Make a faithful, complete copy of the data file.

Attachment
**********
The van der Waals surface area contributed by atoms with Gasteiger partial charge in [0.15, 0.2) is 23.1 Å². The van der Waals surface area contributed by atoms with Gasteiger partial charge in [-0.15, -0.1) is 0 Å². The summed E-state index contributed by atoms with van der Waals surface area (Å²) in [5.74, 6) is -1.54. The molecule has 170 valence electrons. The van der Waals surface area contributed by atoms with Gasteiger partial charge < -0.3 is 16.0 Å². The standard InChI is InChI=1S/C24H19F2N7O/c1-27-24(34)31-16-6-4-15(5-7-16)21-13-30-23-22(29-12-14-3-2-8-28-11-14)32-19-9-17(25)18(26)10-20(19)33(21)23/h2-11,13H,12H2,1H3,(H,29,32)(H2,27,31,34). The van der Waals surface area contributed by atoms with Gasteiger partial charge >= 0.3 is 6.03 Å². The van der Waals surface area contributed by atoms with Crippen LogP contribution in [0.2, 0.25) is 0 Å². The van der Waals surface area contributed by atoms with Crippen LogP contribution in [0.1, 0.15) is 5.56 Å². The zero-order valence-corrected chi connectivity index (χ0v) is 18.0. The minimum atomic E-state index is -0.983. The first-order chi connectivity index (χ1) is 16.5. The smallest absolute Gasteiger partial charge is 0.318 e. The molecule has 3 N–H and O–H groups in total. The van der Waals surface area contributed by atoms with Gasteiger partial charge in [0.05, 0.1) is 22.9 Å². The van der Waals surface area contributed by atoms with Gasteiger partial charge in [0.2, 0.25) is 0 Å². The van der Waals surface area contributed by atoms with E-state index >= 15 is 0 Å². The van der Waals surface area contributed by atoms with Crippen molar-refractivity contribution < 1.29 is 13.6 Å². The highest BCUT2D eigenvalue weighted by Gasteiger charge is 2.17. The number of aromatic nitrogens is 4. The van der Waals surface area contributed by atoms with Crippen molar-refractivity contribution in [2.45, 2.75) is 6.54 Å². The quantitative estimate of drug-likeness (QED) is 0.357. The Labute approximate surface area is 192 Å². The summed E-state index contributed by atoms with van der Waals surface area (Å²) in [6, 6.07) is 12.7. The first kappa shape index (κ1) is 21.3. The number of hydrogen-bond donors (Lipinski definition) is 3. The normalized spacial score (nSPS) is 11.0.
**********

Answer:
The van der Waals surface area contributed by atoms with Gasteiger partial charge in [0.15, 0.2) is 23.1 Å². The van der Waals surface area contributed by atoms with Gasteiger partial charge in [-0.15, -0.1) is 0 Å². The summed E-state index contributed by atoms with van der Waals surface area (Å²) in [5.74, 6) is -1.54. The molecule has 170 valence electrons. The van der Waals surface area contributed by atoms with Gasteiger partial charge < -0.3 is 16.0 Å². The standard InChI is InChI=1S/C24H19F2N7O/c1-27-24(34)31-16-6-4-15(5-7-16)21-13-30-23-22(29-12-14-3-2-8-28-11-14)32-19-9-17(25)18(26)10-20(19)33(21)23/h2-11,13H,12H2,1H3,(H,29,32)(H2,27,31,34). The van der Waals surface area contributed by atoms with Gasteiger partial charge >= 0.3 is 6.03 Å². The van der Waals surface area contributed by atoms with Crippen LogP contribution in [0.2, 0.25) is 0 Å². The van der Waals surface area contributed by atoms with Crippen LogP contribution in [0.1, 0.15) is 5.56 Å². The zero-order valence-corrected chi connectivity index (χ0v) is 18.0. The minimum atomic E-state index is -0.983. The first-order chi connectivity index (χ1) is 16.5. The smallest absolute Gasteiger partial charge is 0.318 e. The molecule has 3 N–H and O–H groups in total. The van der Waals surface area contributed by atoms with Gasteiger partial charge in [0.05, 0.1) is 22.9 Å². The van der Waals surface area contributed by atoms with Gasteiger partial charge in [0.2, 0.25) is 0 Å². The van der Waals surface area contributed by atoms with E-state index >= 15 is 0 Å². The van der Waals surface area contributed by atoms with Crippen molar-refractivity contribution < 1.29 is 13.6 Å². The highest BCUT2D eigenvalue weighted by Gasteiger charge is 2.17. The number of aromatic nitrogens is 4. The van der Waals surface area contributed by atoms with Crippen molar-refractivity contribution in [2.45, 2.75) is 6.54 Å². The quantitative estimate of drug-likeness (QED) is 0.357. The Labute approximate surface area is 192 Å². The summed E-state index contributed by atoms with van der Waals surface area (Å²) in [6, 6.07) is 12.7. The first kappa shape index (κ1) is 21.3. The number of hydrogen-bond donors (Lipinski definition) is 3. The normalized spacial score (nSPS) is 11.0.